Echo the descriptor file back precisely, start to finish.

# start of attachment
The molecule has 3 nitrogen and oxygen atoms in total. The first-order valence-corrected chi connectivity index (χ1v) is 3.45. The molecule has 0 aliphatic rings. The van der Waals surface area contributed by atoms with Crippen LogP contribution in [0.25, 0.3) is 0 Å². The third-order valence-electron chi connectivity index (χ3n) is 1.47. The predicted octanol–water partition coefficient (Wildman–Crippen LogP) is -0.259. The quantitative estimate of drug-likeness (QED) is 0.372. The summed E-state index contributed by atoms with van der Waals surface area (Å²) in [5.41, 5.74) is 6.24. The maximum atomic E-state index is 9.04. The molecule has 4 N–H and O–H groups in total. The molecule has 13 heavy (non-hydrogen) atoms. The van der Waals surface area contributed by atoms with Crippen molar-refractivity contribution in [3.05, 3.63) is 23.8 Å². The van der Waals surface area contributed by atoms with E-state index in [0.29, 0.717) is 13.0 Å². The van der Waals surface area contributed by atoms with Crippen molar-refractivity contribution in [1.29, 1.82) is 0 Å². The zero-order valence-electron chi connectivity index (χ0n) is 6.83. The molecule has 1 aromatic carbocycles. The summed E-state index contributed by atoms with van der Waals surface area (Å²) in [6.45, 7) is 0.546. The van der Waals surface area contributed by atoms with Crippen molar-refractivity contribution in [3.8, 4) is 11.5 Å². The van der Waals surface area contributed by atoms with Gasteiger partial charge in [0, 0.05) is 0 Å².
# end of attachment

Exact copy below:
The molecule has 3 nitrogen and oxygen atoms in total. The first-order valence-corrected chi connectivity index (χ1v) is 3.45. The molecule has 0 aliphatic rings. The van der Waals surface area contributed by atoms with Crippen LogP contribution in [0.25, 0.3) is 0 Å². The third-order valence-electron chi connectivity index (χ3n) is 1.47. The predicted octanol–water partition coefficient (Wildman–Crippen LogP) is -0.259. The quantitative estimate of drug-likeness (QED) is 0.372. The summed E-state index contributed by atoms with van der Waals surface area (Å²) in [5.41, 5.74) is 6.24. The maximum atomic E-state index is 9.04. The molecule has 4 N–H and O–H groups in total. The molecule has 13 heavy (non-hydrogen) atoms. The van der Waals surface area contributed by atoms with Crippen molar-refractivity contribution in [3.05, 3.63) is 23.8 Å². The van der Waals surface area contributed by atoms with E-state index in [0.29, 0.717) is 13.0 Å². The van der Waals surface area contributed by atoms with Crippen molar-refractivity contribution in [1.29, 1.82) is 0 Å². The zero-order valence-electron chi connectivity index (χ0n) is 6.83. The molecule has 1 aromatic carbocycles. The summed E-state index contributed by atoms with van der Waals surface area (Å²) in [6.45, 7) is 0.546. The van der Waals surface area contributed by atoms with Crippen molar-refractivity contribution in [3.8, 4) is 11.5 Å². The van der Waals surface area contributed by atoms with Gasteiger partial charge in [0, 0.05) is 0 Å².